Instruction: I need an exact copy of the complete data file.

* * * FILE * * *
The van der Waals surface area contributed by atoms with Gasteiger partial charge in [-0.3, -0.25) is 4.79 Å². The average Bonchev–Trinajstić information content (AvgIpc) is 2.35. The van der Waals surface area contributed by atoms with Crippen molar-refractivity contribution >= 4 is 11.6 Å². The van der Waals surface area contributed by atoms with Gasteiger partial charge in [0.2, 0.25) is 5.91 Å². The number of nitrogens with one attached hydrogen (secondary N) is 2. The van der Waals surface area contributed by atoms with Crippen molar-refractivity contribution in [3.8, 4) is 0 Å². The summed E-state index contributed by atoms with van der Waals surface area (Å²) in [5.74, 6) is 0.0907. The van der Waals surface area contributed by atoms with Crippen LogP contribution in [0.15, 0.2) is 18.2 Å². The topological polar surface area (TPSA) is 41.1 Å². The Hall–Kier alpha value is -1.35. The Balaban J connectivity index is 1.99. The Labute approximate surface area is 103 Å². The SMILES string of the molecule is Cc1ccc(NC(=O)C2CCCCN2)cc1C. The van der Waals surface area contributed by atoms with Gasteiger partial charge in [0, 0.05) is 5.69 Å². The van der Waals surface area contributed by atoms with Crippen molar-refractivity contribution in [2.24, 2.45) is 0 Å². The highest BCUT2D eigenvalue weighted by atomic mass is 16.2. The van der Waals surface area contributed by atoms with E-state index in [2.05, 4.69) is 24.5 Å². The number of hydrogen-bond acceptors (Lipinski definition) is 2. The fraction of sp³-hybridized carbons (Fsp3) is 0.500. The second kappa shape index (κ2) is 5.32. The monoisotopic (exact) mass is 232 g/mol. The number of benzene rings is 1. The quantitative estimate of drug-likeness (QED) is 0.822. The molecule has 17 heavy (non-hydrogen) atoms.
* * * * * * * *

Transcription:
The van der Waals surface area contributed by atoms with Gasteiger partial charge in [-0.3, -0.25) is 4.79 Å². The average Bonchev–Trinajstić information content (AvgIpc) is 2.35. The van der Waals surface area contributed by atoms with Crippen molar-refractivity contribution >= 4 is 11.6 Å². The van der Waals surface area contributed by atoms with Gasteiger partial charge in [0.2, 0.25) is 5.91 Å². The number of nitrogens with one attached hydrogen (secondary N) is 2. The van der Waals surface area contributed by atoms with Crippen molar-refractivity contribution in [3.8, 4) is 0 Å². The summed E-state index contributed by atoms with van der Waals surface area (Å²) in [5.74, 6) is 0.0907. The van der Waals surface area contributed by atoms with Crippen LogP contribution in [0.15, 0.2) is 18.2 Å². The topological polar surface area (TPSA) is 41.1 Å². The Hall–Kier alpha value is -1.35. The Balaban J connectivity index is 1.99. The Labute approximate surface area is 103 Å². The SMILES string of the molecule is Cc1ccc(NC(=O)C2CCCCN2)cc1C. The van der Waals surface area contributed by atoms with Gasteiger partial charge in [0, 0.05) is 5.69 Å². The van der Waals surface area contributed by atoms with Crippen molar-refractivity contribution in [2.24, 2.45) is 0 Å². The highest BCUT2D eigenvalue weighted by atomic mass is 16.2. The van der Waals surface area contributed by atoms with E-state index in [2.05, 4.69) is 24.5 Å². The number of hydrogen-bond acceptors (Lipinski definition) is 2. The fraction of sp³-hybridized carbons (Fsp3) is 0.500. The second kappa shape index (κ2) is 5.32. The monoisotopic (exact) mass is 232 g/mol. The number of benzene rings is 1. The quantitative estimate of drug-likeness (QED) is 0.822. The molecule has 17 heavy (non-hydrogen) atoms.